Several factors point to rising commodity prices

Several factors point to rising commodity prices

05 August 2021 from Anna SvahnReading time: 3 minutes

Forward prices for coffee rose by more than 30 percent in one week after severe frosts swept over Brazil and thus affected this year's coffee harvest. However, coffee is just one of several raw materials that have seen prices rise in recent months, and the trend may continue under certain conditions.

When commodity supercycles have historically started, it has been due to cyclical factors interacting with a single structural factor, and that has generally been enough to catalyze sharply rising prices in the commodities sector. This time, the macroeconomic situation looks somewhat different, as more factors than ever interact and may create a perfect game plan for the possibility for raw material prices to continue to rise.

Cyclical factors refer to the balance between supply and demand. Since the previous cycle peaked in 2011, production of most raw materials (with the exception of, for example, palladium and other single metals) has been slightly above demand, which has led to producers being able to build up stocks. When a commodity cycle bottoms out, it is often because producers have produced slightly less over a longer period (in relation to demand, net production naturally increases annually as population and sales increase), which eventually leads to inventory deficits and prices begin to rise again. This happened last year, and one has since been able to see how most - especially agricultural raw materials - have become more expensive very quickly.

Structural factors are more difficult to predict, and affect the price in different long-term. Examples of these are how weather affects a year's harvest, or how political decisions can affect the global supply of an individual raw material. But the most important structural factor that affects the price of commodities in the long term is inflation.

Cyclical and structural interplay

In recent months, several factors have joined in and each has pushed up prices. At first, cyclical stock deficits appeared in prices, then they were driven by additional newly printed money that found its way into the system, and most recently the weather in several different places simultaneously affected agricultural crops further and created even larger deficits.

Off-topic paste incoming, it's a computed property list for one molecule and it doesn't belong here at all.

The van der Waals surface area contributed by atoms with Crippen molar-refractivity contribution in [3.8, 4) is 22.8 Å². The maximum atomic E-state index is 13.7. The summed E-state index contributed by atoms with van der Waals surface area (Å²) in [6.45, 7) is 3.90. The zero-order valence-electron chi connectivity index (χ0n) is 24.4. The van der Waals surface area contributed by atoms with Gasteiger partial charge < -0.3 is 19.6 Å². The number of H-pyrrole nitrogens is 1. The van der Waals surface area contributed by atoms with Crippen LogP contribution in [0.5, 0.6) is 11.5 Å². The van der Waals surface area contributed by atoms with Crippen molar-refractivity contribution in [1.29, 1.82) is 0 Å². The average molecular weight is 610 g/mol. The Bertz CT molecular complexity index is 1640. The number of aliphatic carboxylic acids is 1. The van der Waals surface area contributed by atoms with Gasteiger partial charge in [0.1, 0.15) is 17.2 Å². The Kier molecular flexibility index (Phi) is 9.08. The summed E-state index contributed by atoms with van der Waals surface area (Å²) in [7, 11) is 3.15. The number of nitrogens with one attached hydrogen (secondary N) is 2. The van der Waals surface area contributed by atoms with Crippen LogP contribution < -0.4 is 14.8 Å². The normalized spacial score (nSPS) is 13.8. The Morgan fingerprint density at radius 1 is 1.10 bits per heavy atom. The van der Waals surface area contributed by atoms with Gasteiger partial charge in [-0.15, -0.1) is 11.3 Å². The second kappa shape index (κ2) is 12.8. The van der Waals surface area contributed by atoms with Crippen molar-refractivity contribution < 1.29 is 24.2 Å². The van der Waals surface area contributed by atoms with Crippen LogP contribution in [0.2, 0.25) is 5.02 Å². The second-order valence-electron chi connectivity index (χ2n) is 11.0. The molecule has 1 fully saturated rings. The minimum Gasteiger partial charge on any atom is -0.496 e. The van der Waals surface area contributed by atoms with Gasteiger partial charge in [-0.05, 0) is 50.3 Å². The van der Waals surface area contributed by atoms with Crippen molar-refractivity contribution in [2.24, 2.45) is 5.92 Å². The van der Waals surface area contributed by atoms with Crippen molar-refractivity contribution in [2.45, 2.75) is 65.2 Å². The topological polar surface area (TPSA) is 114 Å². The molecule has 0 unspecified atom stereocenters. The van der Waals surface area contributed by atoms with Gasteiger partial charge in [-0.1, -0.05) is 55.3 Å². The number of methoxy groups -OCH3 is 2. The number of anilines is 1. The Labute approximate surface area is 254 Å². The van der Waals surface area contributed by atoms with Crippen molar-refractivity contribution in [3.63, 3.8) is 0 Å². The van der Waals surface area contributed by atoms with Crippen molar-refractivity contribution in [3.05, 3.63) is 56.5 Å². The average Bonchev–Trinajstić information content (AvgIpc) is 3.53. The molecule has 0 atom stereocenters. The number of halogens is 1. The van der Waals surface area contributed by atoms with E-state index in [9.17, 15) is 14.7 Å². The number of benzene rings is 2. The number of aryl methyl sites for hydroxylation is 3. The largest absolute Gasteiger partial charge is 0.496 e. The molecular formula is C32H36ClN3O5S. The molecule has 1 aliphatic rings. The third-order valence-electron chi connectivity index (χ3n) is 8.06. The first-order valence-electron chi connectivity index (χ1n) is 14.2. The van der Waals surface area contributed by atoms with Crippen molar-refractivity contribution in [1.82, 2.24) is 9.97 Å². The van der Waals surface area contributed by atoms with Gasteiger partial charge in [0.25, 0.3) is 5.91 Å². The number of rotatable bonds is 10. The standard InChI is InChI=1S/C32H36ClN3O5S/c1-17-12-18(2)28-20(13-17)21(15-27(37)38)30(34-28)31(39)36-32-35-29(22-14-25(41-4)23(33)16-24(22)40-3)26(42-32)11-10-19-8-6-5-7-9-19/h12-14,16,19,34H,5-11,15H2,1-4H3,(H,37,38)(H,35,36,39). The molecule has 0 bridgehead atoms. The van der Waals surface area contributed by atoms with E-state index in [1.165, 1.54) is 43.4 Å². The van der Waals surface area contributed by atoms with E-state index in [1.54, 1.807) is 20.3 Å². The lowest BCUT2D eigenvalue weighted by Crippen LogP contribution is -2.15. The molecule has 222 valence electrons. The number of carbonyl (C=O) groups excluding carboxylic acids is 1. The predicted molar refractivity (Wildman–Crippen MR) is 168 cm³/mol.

For raw materials that consolidated after last autumn's price increase, under certain conditions there may be a situation with new acceleration on the upside. Despite the fact that prices have risen by between 30-80 percent in a short time, there may  still be potential for higher prices.

One of the most important signals for commodity prices is inflation, and the CPI in recent months shows that inflation is not at all as transitory as Powell first thought. Although the Federal Reserve has begun to talk about future tightening of monetary policy, it is all the more interesting to look at their actions rather than what they say. In other words, as long as they continue to support buying bonds, there are currently no obvious signs that inflation may slow down.

Historically, only a few of these factors have led to commodity prices soaring, but now they stand here as a united troupe. So fundamentally, it looks like we are early in a long-term cycle for raw materials. However, this may change quickly.

Important legal information

Legal notice

This information is in the sole responsibility of the guest author and does not necessarily represent the opinion of Bank Vontobel Europe AG or any other company of the Vontobel Group. The further development of the index or a company as well as its share price depends on a large number of company-, group- and sector-specific as well as economic factors. When forming his investment decision, each investor must take into account the risk of price losses. Please note that investing in these products will not generate ongoing income.

The products are not capitalprotected, in the worst case a total loss of the invested capital is possible. In the event of insolvency of the issuer and the guarantor, the investor bears the risk of a total loss of his investment. In any case, investors should note that past performance and / or analysts' opinions are no adequate indicator of future performance. The performance of the underlyings depends on a variety of economic, entrepreneurial and political factors that should be taken into account in the formation of a market expectation.

06/12/2021 16:00:27

 

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